REM sleep is a distinct state associated with vivid dreaming. It is not the most restorative sleep state and is, in fact, physiologically unstable. Breathing tends to become more irregular in REM sleep, and cardiac arrhythmias may be more common. REM sleep is characterized by significant reductions in norepinephrine and serotonin and lesser decreases in acetylcholine in the brain relative to wakefulness, such that REM sleep is more cholinergic than slow-wave sleep. The REM sleep state most closely resembles wakefulness according to EEG and neurochemical criteria. Consequently, people often find it easier to waken out of REM sleep than other sleep states.8
Despite some similarities to wakefulness, however, significant regional differences in brain function occur in this state, with marked increases in limbic activity (“the emotional brain”) and reductions in activity in the prefrontal cortex (“the rational brain”), which might account for some features of dreams.9
Circadian (time-of-day) factors are also important for the expression of REM sleep. Thus, the sleep obtained in a daytime nap may not necessarily be of the same restorative value as sleep obtained at night. It is unusual to have REM sleep during daytime naps, for example, although this can occur in cases of significant sleep deprivation and in narcolepsy.10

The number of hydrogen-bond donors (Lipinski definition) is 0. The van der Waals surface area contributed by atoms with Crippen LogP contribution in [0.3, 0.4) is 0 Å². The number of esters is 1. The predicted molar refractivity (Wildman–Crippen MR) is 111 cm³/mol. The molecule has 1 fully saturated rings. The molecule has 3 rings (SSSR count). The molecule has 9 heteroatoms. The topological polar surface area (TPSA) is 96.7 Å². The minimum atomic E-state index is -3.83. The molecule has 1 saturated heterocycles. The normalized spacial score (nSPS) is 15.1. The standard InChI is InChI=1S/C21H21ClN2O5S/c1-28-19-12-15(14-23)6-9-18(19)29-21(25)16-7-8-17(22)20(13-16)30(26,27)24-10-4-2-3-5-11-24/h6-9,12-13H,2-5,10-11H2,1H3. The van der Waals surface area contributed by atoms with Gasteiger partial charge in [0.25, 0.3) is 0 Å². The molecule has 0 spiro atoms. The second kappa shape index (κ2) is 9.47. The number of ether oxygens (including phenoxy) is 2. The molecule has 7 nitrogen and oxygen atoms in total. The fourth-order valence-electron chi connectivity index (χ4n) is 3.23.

Many of the major neurotransmitter systems involved in the regulation of sleep are responsible for multiple functions in the brain, including functions relevant to psychiatric disorders. It is therefore not surprising that significant interactions could occur between sleep and psychiatric disorders. As reviewed by Buysse et al,11
several notable research findings support such interactions, including the following:
- Symptoms of insomnia are associated with significant risk for new-onset depression and anxiety disorders.
- Sleep disturbances are among the most common symptoms of psychiatric disorders.
- Manipulations of sleep and circadian rhythms are useful treatments for mood disorders.
Objective assessment of the characteristics of sleep in patients with depression, by polysomnographic methods, has revealed consistent differences from control populations in a number of sleep variables. One of the most robust findings has been that this disorder is characterized by a short REM latency (the time it takes to enter REM sleep from sleep onset).12